Submitted to: Journal of the American Society for Horticultural Science
Publication Type: Peer Reviewed Journal
Publication Acceptance Date: February 9, 2005
Publication Date: June 1, 2005
Citation: Rowland, L.J., Ogden, E.L., Ehlenfeldt, M.K., Vinyard, B. 2005. Cold hardiness, deacclimation kinetics, and bud development among 12 diverse blueberry (vaccinium spp.) genotypes under field conditions. Journal of American Society for Horticultural Science. 130:508-514. Interpretive Summary: The blueberry industry in the United States suffers from a lack of cold hardy cultivars. Cold injury in plants can occur with early fall freezes, severe mid-winter freezes, or hard early spring freezes. Flower buds must survive these freezes in order to produce berries the next season. Up until now, no one has studied the blueberry plant's response to some of these freeze conditions systematically. We studied 12 different blueberry varieties to see how they respond to early spring freezes after unseasonably warm spells. We found differences in their responses which lead us to believe that some of the varieties have genes that could be important in breeding for good spring frost tolerance or even mid-winter hardiness. This information will be of value to breeders to use in developing cultivars that should be more tolerant to late winter or early spring frosts.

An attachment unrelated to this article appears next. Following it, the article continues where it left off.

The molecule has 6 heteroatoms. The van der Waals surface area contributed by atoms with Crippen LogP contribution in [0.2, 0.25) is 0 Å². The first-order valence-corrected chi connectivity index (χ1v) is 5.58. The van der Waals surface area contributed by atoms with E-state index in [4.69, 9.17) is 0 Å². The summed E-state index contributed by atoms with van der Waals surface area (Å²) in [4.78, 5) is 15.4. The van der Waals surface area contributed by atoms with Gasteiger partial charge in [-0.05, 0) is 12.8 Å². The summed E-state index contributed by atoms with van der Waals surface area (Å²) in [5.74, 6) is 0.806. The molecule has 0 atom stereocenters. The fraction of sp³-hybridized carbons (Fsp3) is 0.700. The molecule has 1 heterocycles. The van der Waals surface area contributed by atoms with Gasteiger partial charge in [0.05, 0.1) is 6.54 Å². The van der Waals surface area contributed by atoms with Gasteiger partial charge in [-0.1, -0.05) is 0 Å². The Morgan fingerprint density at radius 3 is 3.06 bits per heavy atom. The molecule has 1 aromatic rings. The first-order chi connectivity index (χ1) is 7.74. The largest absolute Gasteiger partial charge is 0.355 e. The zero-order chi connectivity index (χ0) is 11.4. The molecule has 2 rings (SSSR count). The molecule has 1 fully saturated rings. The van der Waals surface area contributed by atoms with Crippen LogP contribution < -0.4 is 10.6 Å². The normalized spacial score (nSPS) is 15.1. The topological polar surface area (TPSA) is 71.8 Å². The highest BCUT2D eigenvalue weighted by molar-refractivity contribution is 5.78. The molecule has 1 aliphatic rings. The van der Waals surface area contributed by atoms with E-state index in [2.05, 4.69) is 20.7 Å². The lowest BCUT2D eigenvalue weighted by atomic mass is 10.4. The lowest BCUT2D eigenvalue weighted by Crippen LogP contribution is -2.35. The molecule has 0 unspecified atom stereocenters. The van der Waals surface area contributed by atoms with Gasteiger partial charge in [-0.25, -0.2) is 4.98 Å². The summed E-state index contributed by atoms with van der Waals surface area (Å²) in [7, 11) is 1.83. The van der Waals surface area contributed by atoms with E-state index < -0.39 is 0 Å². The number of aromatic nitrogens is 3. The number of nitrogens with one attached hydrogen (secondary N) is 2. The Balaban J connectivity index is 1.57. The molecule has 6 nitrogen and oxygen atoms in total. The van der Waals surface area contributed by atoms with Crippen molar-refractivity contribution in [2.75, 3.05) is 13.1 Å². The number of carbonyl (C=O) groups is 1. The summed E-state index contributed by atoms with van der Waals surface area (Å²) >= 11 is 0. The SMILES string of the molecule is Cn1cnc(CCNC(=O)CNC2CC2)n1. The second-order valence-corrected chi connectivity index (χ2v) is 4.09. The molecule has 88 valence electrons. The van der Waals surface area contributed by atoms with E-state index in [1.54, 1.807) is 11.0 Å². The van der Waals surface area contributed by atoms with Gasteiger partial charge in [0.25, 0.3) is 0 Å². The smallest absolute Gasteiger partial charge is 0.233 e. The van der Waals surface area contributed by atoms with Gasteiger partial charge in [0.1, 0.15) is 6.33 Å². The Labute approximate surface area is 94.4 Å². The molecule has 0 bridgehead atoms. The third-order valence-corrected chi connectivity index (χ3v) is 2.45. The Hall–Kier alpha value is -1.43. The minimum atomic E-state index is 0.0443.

Technical Abstract: Deacclimation response is an important part of reproductive success in woody perennials because late winter or early spring thaws followed by hard freezes can cause severe injury to dehardened flower buds. There is a need to develop more spring-frost tolerant cultivars for the blueberry industry. The identification of later or slower deacclimating genotypes could be useful in breeding for more spring-frost tolerant cultivars. This study was undertaken to investigate cold hardiness and deacclimation kinetics under field conditions for 12 blueberry genotypes (the cultivars 'Bluecrop', 'Duke', 'Legacy', 'Little Giant', 'Magnolia', 'Northcountry', 'Northsky', 'Ozarkblue', 'Pearl River', 'Tifblue', and 'Weymouth' and a population of V. constablaei Gray) with different germplasm compositions and expected mid-winter bud hardiness levels. Examination of bud cold hardiness (BCH) versus weeks of deacclimation over a seven-week period in two consecutive years (2002 and 2003) revealed clear genotypic differences in cold hardiness and timing and rate of deacclimation. Among cultivars, 'Legacy' was the least cold hardy at initial evaluation, even less so than 'Tifblue'. Regarding deacclimation kinetics, the weekly intervals with the largest losses (i.e. high rates of deacclimation) also varied among genotypes. For 'Duke', the largest losses in BCH were detected at weeks 2 and 3, making it the earliest deacclimator. For 'Bluecrop', 'Ozarkblue', 'Weymouth', 'Tifblue', and 'Legacy', the greatest losses in BCH were observed at weeks 3 and 4. For 'Little Giant', 'Magnolia', 'Northcountry', 'Northsky' and 'Pearl River', losses in BCH were greatest at weeks 4 and 5, while for V. constablaei, losses were greatest at weeks 6 and 7, making it the latest deacclimator. Deacclimation kinetics were not correlated with mid-winter hardiness or chilling requirements in any fixed pattern. On the other hand, a strong positive correlation was found between BCH and stage of bud opening (r = 0.84). A comparison of timing of deacclimation with germplasm composition indicated that V. constablaei was particularly late to deacclimate. 'Little Giant', a 50:50 hybrid of V. constablaei and V. ashei, was nearly as late to deacclimate as the 100% V. constablaei selections. Thus, V. constablaei may be useful in breeding programs to contribute genes for late deacclimation, which should translate into greater spring frost tolerance, in addition to genes for mid-winter hardiness.